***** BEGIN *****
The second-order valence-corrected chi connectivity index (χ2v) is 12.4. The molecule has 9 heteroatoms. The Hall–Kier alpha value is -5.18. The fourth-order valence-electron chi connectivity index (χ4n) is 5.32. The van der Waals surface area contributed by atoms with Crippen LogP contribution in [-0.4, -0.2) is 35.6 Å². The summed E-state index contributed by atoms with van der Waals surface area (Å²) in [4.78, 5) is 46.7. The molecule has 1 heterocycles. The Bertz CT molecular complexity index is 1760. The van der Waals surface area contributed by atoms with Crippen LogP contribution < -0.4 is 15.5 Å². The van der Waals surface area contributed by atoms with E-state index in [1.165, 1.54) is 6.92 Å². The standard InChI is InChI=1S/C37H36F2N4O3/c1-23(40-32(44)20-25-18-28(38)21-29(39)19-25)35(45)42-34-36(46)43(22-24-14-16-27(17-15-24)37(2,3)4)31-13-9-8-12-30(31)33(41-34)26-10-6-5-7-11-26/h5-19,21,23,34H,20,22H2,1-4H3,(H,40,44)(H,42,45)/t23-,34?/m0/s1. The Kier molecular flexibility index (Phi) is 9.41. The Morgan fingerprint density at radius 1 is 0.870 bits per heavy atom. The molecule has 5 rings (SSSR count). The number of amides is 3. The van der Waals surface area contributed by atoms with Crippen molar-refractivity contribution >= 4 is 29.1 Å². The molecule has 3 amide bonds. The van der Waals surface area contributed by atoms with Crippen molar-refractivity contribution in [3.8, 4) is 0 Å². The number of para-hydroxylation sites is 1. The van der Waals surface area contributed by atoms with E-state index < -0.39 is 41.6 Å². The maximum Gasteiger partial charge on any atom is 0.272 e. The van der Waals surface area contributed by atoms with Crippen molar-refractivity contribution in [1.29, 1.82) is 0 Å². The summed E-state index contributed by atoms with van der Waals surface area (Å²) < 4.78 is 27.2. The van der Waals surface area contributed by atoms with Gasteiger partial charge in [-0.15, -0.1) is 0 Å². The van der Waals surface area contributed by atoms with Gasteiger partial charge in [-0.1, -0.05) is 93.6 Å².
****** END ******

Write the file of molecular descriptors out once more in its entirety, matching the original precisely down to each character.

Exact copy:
The second-order valence-corrected chi connectivity index (χ2v) is 12.4. The molecule has 9 heteroatoms. The Hall–Kier alpha value is -5.18. The fourth-order valence-electron chi connectivity index (χ4n) is 5.32. The van der Waals surface area contributed by atoms with Crippen LogP contribution in [-0.4, -0.2) is 35.6 Å². The summed E-state index contributed by atoms with van der Waals surface area (Å²) in [4.78, 5) is 46.7. The molecule has 1 heterocycles. The Bertz CT molecular complexity index is 1760. The van der Waals surface area contributed by atoms with Crippen LogP contribution < -0.4 is 15.5 Å². The van der Waals surface area contributed by atoms with E-state index in [1.165, 1.54) is 6.92 Å². The standard InChI is InChI=1S/C37H36F2N4O3/c1-23(40-32(44)20-25-18-28(38)21-29(39)19-25)35(45)42-34-36(46)43(22-24-14-16-27(17-15-24)37(2,3)4)31-13-9-8-12-30(31)33(41-34)26-10-6-5-7-11-26/h5-19,21,23,34H,20,22H2,1-4H3,(H,40,44)(H,42,45)/t23-,34?/m0/s1. The Kier molecular flexibility index (Phi) is 9.41. The Morgan fingerprint density at radius 1 is 0.870 bits per heavy atom. The molecule has 5 rings (SSSR count). The number of amides is 3. The van der Waals surface area contributed by atoms with Crippen molar-refractivity contribution >= 4 is 29.1 Å². The molecule has 3 amide bonds. The van der Waals surface area contributed by atoms with Crippen molar-refractivity contribution in [3.8, 4) is 0 Å². The number of para-hydroxylation sites is 1. The van der Waals surface area contributed by atoms with E-state index < -0.39 is 41.6 Å². The maximum Gasteiger partial charge on any atom is 0.272 e. The van der Waals surface area contributed by atoms with Crippen molar-refractivity contribution in [1.29, 1.82) is 0 Å². The summed E-state index contributed by atoms with van der Waals surface area (Å²) < 4.78 is 27.2. The van der Waals surface area contributed by atoms with Gasteiger partial charge in [-0.15, -0.1) is 0 Å². The van der Waals surface area contributed by atoms with Gasteiger partial charge in [-0.1, -0.05) is 93.6 Å².